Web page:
Generally speaking, an offer of an Adjournment in Contemplation of Dismissal (“ACD”) to resolve criminal charges is usually an attractive plea bargain offer to a criminal defendant. After all, pursuant to New York CPL 160.50, individuals receiving ACD’s usually have their cases dismissed and sealed and deemed nullities after six months (or one year in marijuana cases). However, acceptance of an ACD can have negative consequences concerning possible civil lawsuits for wrongful arrests.
As explained in one recent case in federal court, Freedman v. Monticello Police Department, 2003 WL13571 (S.D.N.Y. 2003) (Buchwald, J.), acceptance of an ACD precludes a civil action against police officers (or the municipality that employs them) for malicious prosecution. The reason for this is that an element of the tort of malicious prosecution is a “termination in favor of the accused,” and although an ACD is not an admission of guilt or a conviction, it is not considered to be a “termination in favor of the accused,” either.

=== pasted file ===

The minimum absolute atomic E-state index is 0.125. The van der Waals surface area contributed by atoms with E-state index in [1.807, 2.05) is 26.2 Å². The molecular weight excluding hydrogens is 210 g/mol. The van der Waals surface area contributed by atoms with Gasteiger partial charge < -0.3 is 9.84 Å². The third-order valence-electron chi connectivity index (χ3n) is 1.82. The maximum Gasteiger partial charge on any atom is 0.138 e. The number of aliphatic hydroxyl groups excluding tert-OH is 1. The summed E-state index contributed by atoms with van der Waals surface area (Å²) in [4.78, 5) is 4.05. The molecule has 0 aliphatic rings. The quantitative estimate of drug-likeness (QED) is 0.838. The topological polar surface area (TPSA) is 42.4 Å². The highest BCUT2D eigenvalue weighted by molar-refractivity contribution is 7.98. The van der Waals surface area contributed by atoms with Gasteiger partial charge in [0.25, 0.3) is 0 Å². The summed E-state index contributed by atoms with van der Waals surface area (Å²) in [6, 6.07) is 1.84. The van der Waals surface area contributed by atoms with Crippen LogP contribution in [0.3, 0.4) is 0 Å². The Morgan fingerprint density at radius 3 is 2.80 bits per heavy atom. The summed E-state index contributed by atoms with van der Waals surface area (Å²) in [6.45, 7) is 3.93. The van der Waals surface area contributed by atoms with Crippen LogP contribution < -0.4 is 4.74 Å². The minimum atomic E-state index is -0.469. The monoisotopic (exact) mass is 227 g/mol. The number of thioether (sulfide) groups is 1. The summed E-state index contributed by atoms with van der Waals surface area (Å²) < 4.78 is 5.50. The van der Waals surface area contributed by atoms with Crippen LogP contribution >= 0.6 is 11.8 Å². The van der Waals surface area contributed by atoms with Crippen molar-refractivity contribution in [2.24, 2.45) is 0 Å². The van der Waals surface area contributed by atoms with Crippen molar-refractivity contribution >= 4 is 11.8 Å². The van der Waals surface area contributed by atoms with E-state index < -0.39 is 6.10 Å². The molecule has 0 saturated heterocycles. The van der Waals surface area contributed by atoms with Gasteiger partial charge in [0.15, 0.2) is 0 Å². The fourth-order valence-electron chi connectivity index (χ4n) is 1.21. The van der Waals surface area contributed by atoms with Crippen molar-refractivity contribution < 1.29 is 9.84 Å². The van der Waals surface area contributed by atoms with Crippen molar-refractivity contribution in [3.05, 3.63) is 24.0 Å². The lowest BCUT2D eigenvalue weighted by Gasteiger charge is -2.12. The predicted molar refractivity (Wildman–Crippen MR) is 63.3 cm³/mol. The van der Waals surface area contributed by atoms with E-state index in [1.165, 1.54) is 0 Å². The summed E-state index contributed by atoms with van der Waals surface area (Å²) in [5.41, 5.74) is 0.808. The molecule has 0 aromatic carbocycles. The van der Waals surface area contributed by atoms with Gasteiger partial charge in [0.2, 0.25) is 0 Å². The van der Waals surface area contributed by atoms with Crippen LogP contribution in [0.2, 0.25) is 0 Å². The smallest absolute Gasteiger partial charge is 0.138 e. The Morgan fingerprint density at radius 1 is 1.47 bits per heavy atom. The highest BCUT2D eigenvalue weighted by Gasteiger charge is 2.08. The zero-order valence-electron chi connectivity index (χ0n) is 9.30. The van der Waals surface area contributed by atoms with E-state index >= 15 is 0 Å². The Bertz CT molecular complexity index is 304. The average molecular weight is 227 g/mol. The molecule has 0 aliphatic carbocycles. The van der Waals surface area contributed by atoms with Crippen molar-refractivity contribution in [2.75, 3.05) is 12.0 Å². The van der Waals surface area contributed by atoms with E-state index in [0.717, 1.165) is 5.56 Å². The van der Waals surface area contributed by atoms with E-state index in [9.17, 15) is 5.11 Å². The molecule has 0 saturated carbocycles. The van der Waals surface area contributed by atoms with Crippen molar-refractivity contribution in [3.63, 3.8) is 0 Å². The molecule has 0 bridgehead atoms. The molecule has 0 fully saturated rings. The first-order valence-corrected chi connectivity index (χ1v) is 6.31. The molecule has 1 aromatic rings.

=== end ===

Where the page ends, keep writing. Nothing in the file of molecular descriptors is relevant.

That being said, that case also explained that an ACD does not preclude a plaintiff from succeeding on a false arrest claim, as that tort does not require a “termination in favor of the accused” as an element. So, the bottom line is that acceptance of an ACD can have some negative impact on the potential recovery in a lawsuit, but it is not fatal to the possibility of successfully recovering damages.